Tag Archives: Lively, Penelope

“History is True”: Penelope Lively, Moon Tiger

“When the times are out of joint it is brought uncomfortably home to you that history is true and that unfortunately you are a part of it. One has this tendency to think oneself immune.” I have often mentioned Moon Tiger as one of my favorite novels, but I haven’t read it through for at least […]

“A Medley of Allusions”: Penelope Lively, Oleander, Jacaranda

Penelope Lively’s Oleander, Jacaranda: A Childhood Perceived turned out to be an apt book to be reading on my birthday, which is a day that inevitably recalls memories of its earlier childhood iterations. Lively’s book is a memoir, but it’s a markedly impressionist one, composed of anecdotes and recollections held together with a light stitching of […]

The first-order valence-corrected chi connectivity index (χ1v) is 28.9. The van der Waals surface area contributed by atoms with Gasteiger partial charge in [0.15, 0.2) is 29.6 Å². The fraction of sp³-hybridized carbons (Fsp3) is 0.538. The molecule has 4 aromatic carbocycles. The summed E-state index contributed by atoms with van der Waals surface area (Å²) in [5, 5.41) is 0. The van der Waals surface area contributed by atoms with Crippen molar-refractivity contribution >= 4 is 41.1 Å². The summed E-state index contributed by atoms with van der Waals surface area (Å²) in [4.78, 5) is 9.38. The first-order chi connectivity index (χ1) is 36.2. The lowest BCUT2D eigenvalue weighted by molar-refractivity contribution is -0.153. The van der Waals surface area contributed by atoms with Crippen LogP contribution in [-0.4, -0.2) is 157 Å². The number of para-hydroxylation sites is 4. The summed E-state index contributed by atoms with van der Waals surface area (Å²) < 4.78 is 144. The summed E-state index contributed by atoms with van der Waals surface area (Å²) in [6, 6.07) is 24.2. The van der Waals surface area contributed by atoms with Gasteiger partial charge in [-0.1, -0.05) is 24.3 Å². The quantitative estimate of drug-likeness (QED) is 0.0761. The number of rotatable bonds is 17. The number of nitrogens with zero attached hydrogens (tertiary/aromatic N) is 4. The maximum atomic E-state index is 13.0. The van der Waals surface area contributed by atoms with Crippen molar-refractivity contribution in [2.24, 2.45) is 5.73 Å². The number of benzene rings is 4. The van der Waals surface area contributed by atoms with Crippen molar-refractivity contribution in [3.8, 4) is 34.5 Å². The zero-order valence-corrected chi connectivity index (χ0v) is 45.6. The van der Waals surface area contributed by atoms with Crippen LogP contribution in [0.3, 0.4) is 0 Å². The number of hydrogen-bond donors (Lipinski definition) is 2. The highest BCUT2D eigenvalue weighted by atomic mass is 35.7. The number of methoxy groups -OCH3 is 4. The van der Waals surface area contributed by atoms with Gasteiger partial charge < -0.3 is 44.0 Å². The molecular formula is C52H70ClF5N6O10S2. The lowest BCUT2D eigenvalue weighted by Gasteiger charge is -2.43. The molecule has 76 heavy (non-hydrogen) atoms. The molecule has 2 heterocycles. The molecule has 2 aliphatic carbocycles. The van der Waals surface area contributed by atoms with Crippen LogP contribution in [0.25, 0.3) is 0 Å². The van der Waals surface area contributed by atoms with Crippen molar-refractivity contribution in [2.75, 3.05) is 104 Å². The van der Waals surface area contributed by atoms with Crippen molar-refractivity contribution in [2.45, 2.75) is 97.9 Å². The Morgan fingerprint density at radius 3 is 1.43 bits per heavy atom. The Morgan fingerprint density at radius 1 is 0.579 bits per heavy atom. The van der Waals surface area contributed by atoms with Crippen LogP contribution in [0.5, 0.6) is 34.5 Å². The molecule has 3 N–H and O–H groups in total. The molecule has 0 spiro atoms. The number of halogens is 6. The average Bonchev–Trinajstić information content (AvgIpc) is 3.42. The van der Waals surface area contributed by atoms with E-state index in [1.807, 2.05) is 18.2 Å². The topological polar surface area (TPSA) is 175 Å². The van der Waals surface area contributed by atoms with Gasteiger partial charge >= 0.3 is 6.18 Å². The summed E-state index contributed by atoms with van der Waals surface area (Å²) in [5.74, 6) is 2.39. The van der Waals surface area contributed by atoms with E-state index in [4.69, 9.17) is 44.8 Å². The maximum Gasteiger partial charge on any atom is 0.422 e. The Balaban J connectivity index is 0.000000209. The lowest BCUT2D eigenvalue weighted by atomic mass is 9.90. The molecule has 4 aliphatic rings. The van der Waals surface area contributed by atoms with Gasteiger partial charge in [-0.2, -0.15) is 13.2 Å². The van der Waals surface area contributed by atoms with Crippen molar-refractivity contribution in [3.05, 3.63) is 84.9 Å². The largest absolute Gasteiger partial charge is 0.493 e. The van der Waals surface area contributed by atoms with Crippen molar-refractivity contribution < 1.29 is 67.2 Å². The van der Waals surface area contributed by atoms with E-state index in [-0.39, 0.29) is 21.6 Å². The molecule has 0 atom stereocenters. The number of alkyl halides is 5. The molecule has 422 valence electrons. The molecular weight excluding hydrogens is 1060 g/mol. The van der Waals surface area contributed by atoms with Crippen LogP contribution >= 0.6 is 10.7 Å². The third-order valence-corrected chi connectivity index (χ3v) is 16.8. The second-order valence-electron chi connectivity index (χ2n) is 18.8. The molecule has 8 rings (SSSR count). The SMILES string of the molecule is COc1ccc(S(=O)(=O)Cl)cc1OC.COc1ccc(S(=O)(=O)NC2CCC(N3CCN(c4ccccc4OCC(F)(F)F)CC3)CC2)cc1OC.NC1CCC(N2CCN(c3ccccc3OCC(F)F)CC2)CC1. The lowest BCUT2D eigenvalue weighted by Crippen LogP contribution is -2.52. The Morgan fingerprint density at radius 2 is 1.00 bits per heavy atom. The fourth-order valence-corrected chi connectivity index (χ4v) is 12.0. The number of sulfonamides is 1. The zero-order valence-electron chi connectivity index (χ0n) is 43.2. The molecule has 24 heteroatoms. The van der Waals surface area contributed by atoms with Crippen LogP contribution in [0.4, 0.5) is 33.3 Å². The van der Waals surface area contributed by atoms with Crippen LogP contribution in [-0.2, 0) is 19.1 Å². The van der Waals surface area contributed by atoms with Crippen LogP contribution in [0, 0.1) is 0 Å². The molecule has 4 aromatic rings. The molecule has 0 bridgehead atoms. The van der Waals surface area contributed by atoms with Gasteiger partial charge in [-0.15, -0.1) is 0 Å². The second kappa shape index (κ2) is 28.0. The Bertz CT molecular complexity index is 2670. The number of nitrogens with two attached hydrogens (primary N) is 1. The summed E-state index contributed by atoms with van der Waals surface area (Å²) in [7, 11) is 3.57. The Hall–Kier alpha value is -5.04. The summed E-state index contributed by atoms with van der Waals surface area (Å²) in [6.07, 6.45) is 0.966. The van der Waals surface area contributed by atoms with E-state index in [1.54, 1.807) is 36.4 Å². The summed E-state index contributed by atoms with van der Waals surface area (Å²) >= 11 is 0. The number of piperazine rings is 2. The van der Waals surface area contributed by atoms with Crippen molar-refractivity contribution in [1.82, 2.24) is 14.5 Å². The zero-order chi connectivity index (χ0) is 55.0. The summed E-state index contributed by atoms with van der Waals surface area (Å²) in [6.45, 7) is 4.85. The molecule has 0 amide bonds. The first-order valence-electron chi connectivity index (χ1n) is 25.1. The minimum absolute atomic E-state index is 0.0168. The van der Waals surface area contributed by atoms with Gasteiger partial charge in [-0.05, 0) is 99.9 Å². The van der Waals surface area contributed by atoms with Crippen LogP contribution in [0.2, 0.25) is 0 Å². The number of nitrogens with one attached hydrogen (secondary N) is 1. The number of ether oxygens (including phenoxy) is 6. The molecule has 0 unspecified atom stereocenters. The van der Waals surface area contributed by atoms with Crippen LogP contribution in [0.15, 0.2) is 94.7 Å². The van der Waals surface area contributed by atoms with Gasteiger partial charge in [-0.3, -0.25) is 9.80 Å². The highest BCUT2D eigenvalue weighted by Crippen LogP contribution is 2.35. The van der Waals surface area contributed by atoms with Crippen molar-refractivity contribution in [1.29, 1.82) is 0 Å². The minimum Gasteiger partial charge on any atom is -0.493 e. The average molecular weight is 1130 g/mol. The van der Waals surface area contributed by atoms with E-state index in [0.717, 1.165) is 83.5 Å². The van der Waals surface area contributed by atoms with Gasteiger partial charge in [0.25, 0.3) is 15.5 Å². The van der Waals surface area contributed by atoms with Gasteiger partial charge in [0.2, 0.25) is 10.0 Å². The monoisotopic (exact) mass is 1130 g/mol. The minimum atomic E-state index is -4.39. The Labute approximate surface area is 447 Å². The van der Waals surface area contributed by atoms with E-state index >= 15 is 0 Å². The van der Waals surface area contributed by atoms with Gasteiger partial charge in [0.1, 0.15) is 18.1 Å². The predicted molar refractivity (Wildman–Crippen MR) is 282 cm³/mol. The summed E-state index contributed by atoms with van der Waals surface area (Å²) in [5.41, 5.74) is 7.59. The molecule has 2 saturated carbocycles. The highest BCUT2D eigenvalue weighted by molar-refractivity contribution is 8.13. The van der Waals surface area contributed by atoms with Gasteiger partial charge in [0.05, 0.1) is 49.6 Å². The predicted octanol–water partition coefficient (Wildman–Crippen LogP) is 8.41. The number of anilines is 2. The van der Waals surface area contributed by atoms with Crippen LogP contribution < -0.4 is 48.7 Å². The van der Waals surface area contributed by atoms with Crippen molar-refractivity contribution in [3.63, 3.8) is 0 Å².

The Butterfly Effect: Penelope Lively, How It All Began

I’m a long-time fan of Penelope Lively’s Booker-winning 1987 novel Moon Tiger.  In my first year teaching at Dalhousie, it was one of the novels I assigned in a seminar on women and historical writing (IIRC, I also assigned Daphne Marlatt’s Ana Historic — these details date me as much as the seminar!). I’ve read a number […]

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